My how time flies!
Monday marks the five-year anniversary of the current incarnation of CBS This Morning. In honor of the occasion, co-anchors Gayle King, Charlie Rose and Norah O’Donnell dished to PEOPLE about the highs of coworker tributes, lows of national tragedies and all on their most memorable moments in between.
Can you each share your favorite or most surprising memory from the first show?
Rose: That it all went so very well!
O’Donnell: Charlie wrote me on my first day a little note saying, “Isn’t live television great?” and I wrote back, “It’s the best job ever.” And I’ve saved that note.
King: One of my favorite memories is seeing our very first “Eye Opener.” It would become a CBS This Morning signature that we all look forward to seeing every morning. If you watch us, then you know that the eye-opener at the top of the show each day gets you pumped to see what’s happening in the world. After hearing that first “Your world in 90 seconds” we knew, we had something special.
What do you each consider the most impactful interview or report you’ve ever done — what are you most proud of?
King: The horrific shooting at Sandy Hook elementary school in 2012 is one of those stories I will never ever forget. I still stop and think about those innocent children and what a horrendous tragedy that was for those parents and families. I met Jimmy Greene and Nelba Marquez Greene who had lost their 6-year-old daughter Ana Grace in the senseless tragedy. I had the opportunity to sit down with them for an interview and I was so moved by their strength, their love for each other, and honored that they were willing to share it with us. Their story continues to hold a special place to me.
O’Donnell: It was an honor to speak to Malala Yousafzai, the Pakistani teenager who was nearly assassinated for her advocacy for girls education around the world and is still under threat today.
Rose: Probably the most impactful would have been Bashar al-Assad. It came at a moment in which the United States was about ready to launch an attack. He signaled in that interview that, if in fact they didn’t attack, that he would have to consider doing something about the gas attacks. I’m not suggesting there was necessarily a connection, but he signaled that he would be prepared.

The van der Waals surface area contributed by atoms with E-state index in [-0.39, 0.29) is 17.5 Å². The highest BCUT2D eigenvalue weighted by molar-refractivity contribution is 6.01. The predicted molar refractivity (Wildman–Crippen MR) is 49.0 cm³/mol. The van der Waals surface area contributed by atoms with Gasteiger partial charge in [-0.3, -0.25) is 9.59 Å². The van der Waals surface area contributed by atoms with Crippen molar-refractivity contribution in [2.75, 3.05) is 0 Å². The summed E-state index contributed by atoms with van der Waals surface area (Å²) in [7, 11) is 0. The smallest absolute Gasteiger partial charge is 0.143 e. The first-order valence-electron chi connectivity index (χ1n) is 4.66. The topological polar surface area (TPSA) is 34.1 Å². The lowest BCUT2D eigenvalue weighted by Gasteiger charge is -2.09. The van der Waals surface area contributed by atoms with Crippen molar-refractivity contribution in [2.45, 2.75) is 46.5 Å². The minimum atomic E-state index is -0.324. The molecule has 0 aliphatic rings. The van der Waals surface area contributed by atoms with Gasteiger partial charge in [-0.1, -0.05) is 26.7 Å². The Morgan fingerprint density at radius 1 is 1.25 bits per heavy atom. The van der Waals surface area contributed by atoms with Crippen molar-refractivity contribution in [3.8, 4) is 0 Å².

Can you share an only-in-the-TV-newsroom moment from the last five years?
O’Donnell: Thirteen hours on the air for election night coverage. Right, Charlie? Because we did the primetime coverage and then went home for an hour and came back and anchored all morning long. It was truly marathon coverage.
Rose: Literally one hour’s sleep — we left here after 3:30 a.m. and had to be back at 5:30.
Though a lot of your coverage is serious, what have been some of the lighter — maybe even wacky — moments since the show launched in 2011?
Rose: This past Friday morning — my birthday! To have a lap dance from Rita Moreno, who was doing a very, very good impersonation of Marilyn Monroe singing happy birthday to President Kennedy.
O’Donnell: When Gayle and I serenaded Charlie to Carol King’s “You Make Me Feel Like a Natural Woman”—
Rose: Then made me feel like a natural man!
O’Donnell: Or when Shaquille O’Neal came in and said, “Can I pick you up?” and then picked me up. Then after that he turned to Charlie said, “Can I pick you up?” Charlie is about 6’3 and is about 210 lbs., but he picked him up like he was a feather. He was one of the most fun guest and he is the most engaging guy!
King: One day we had Meryl Streep and Hugh Grant as our guest for their movie, Florence Foster Jenkins. It’s a bit of a blur what led up to the moment but I somehow managed to miss my chair as I was taking a seat. Yep, that’s right: I fell flat on my behind! Meryl and Hugh were stunned — as was I. But Charlie jumped to help pick me up off the ground … nothing embarrassing about that!
What else stands out to you from your time on CBS This Morning?
King: As much as we love Studio 57, it’s always meaningful when we have the chance to take CBS This Morning on the road for a special event. Last fall we broadcasted live from the Smithsonian’s National African American Museum of History and Culture. The opening of that museum on the national mall in our capital had such historic significance for all of us. The amazing collection of artifacts inside that museum is truly something every American should witness. It really was an honor for us to be able to give our viewers the first extensive look inside.
Rose: At the end of five years, we are celebrating not only the success of a television program but the joy of friendship and the joy of respect.
O’Donnell: That answer is hard to top! I agree!
CBS This Morning airs weekdays (7–9 a.m. ET).